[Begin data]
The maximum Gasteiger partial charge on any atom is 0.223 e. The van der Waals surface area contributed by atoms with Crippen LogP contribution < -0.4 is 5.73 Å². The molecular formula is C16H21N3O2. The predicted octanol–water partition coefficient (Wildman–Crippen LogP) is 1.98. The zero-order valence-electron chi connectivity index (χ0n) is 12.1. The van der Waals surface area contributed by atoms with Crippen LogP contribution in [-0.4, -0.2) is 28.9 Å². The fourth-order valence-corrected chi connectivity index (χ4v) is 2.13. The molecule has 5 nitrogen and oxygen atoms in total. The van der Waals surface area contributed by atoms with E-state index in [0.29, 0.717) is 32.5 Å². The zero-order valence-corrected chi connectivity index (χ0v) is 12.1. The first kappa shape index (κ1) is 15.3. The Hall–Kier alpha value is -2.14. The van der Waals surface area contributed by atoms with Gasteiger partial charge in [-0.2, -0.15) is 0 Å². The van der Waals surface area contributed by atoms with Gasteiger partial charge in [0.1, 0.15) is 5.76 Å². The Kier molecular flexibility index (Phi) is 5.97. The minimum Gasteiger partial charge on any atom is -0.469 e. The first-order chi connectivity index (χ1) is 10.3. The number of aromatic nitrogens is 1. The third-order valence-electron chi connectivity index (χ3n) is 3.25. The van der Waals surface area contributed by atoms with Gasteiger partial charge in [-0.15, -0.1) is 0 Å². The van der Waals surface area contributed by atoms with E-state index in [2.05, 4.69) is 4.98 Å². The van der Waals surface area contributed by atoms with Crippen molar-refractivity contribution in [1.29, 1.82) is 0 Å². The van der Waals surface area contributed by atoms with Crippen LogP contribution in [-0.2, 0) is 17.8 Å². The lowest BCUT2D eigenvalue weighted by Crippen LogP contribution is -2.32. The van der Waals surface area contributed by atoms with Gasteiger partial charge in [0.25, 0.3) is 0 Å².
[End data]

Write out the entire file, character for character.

The maximum Gasteiger partial charge on any atom is 0.223 e. The van der Waals surface area contributed by atoms with Crippen LogP contribution < -0.4 is 5.73 Å². The molecular formula is C16H21N3O2. The predicted octanol–water partition coefficient (Wildman–Crippen LogP) is 1.98. The zero-order valence-electron chi connectivity index (χ0n) is 12.1. The van der Waals surface area contributed by atoms with Crippen LogP contribution in [-0.4, -0.2) is 28.9 Å². The fourth-order valence-corrected chi connectivity index (χ4v) is 2.13. The molecule has 5 nitrogen and oxygen atoms in total. The van der Waals surface area contributed by atoms with E-state index in [0.29, 0.717) is 32.5 Å². The zero-order valence-corrected chi connectivity index (χ0v) is 12.1. The first kappa shape index (κ1) is 15.3. The Hall–Kier alpha value is -2.14. The van der Waals surface area contributed by atoms with Gasteiger partial charge in [-0.2, -0.15) is 0 Å². The van der Waals surface area contributed by atoms with Gasteiger partial charge in [0.1, 0.15) is 5.76 Å². The Kier molecular flexibility index (Phi) is 5.97. The minimum Gasteiger partial charge on any atom is -0.469 e. The first-order chi connectivity index (χ1) is 10.3. The number of aromatic nitrogens is 1. The third-order valence-electron chi connectivity index (χ3n) is 3.25. The van der Waals surface area contributed by atoms with Gasteiger partial charge in [-0.15, -0.1) is 0 Å². The van der Waals surface area contributed by atoms with E-state index in [2.05, 4.69) is 4.98 Å². The van der Waals surface area contributed by atoms with Crippen molar-refractivity contribution in [1.29, 1.82) is 0 Å². The van der Waals surface area contributed by atoms with Crippen LogP contribution in [-0.2, 0) is 17.8 Å². The lowest BCUT2D eigenvalue weighted by Crippen LogP contribution is -2.32. The van der Waals surface area contributed by atoms with Gasteiger partial charge in [0.25, 0.3) is 0 Å².